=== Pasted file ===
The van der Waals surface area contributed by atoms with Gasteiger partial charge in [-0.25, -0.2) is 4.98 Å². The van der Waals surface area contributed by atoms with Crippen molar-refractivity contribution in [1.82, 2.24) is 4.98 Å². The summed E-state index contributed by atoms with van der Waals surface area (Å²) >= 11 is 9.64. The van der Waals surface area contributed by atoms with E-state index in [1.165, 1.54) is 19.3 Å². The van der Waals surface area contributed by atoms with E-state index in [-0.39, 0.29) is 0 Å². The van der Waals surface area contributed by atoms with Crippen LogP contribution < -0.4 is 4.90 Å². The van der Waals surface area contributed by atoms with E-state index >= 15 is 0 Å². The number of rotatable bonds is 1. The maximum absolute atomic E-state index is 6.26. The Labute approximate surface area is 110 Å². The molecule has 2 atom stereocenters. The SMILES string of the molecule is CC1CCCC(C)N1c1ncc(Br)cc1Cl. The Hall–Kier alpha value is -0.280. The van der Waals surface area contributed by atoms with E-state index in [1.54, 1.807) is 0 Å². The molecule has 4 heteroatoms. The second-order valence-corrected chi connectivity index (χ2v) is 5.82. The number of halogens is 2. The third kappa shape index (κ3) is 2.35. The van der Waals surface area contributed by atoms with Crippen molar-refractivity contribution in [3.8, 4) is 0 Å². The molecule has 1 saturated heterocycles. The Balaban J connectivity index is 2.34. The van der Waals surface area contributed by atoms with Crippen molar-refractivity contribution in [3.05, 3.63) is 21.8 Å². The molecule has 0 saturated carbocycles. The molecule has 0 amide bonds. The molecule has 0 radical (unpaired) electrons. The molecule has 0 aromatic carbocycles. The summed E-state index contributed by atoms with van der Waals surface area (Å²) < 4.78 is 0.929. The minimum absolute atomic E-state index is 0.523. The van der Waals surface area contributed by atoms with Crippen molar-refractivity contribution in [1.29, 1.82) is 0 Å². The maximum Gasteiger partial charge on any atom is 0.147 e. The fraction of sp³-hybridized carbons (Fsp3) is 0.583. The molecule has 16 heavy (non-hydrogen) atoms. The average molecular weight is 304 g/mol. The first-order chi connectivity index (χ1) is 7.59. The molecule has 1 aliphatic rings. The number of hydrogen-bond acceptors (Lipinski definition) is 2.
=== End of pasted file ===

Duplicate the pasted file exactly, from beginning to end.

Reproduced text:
The van der Waals surface area contributed by atoms with Gasteiger partial charge in [-0.25, -0.2) is 4.98 Å². The van der Waals surface area contributed by atoms with Crippen molar-refractivity contribution in [1.82, 2.24) is 4.98 Å². The summed E-state index contributed by atoms with van der Waals surface area (Å²) >= 11 is 9.64. The van der Waals surface area contributed by atoms with E-state index in [1.165, 1.54) is 19.3 Å². The van der Waals surface area contributed by atoms with E-state index in [-0.39, 0.29) is 0 Å². The van der Waals surface area contributed by atoms with Crippen LogP contribution < -0.4 is 4.90 Å². The van der Waals surface area contributed by atoms with E-state index >= 15 is 0 Å². The number of rotatable bonds is 1. The maximum absolute atomic E-state index is 6.26. The Labute approximate surface area is 110 Å². The molecule has 2 atom stereocenters. The SMILES string of the molecule is CC1CCCC(C)N1c1ncc(Br)cc1Cl. The Hall–Kier alpha value is -0.280. The van der Waals surface area contributed by atoms with E-state index in [1.54, 1.807) is 0 Å². The molecule has 4 heteroatoms. The second-order valence-corrected chi connectivity index (χ2v) is 5.82. The number of halogens is 2. The third kappa shape index (κ3) is 2.35. The van der Waals surface area contributed by atoms with Crippen molar-refractivity contribution in [3.8, 4) is 0 Å². The molecule has 1 saturated heterocycles. The Balaban J connectivity index is 2.34. The van der Waals surface area contributed by atoms with Crippen molar-refractivity contribution in [3.05, 3.63) is 21.8 Å². The molecule has 0 saturated carbocycles. The molecule has 0 amide bonds. The molecule has 0 radical (unpaired) electrons. The molecule has 0 aromatic carbocycles. The summed E-state index contributed by atoms with van der Waals surface area (Å²) < 4.78 is 0.929. The minimum absolute atomic E-state index is 0.523. The van der Waals surface area contributed by atoms with Crippen molar-refractivity contribution in [1.29, 1.82) is 0 Å². The maximum Gasteiger partial charge on any atom is 0.147 e. The fraction of sp³-hybridized carbons (Fsp3) is 0.583. The molecule has 16 heavy (non-hydrogen) atoms. The average molecular weight is 304 g/mol. The first-order chi connectivity index (χ1) is 7.59. The molecule has 1 aliphatic rings. The number of hydrogen-bond acceptors (Lipinski definition) is 2.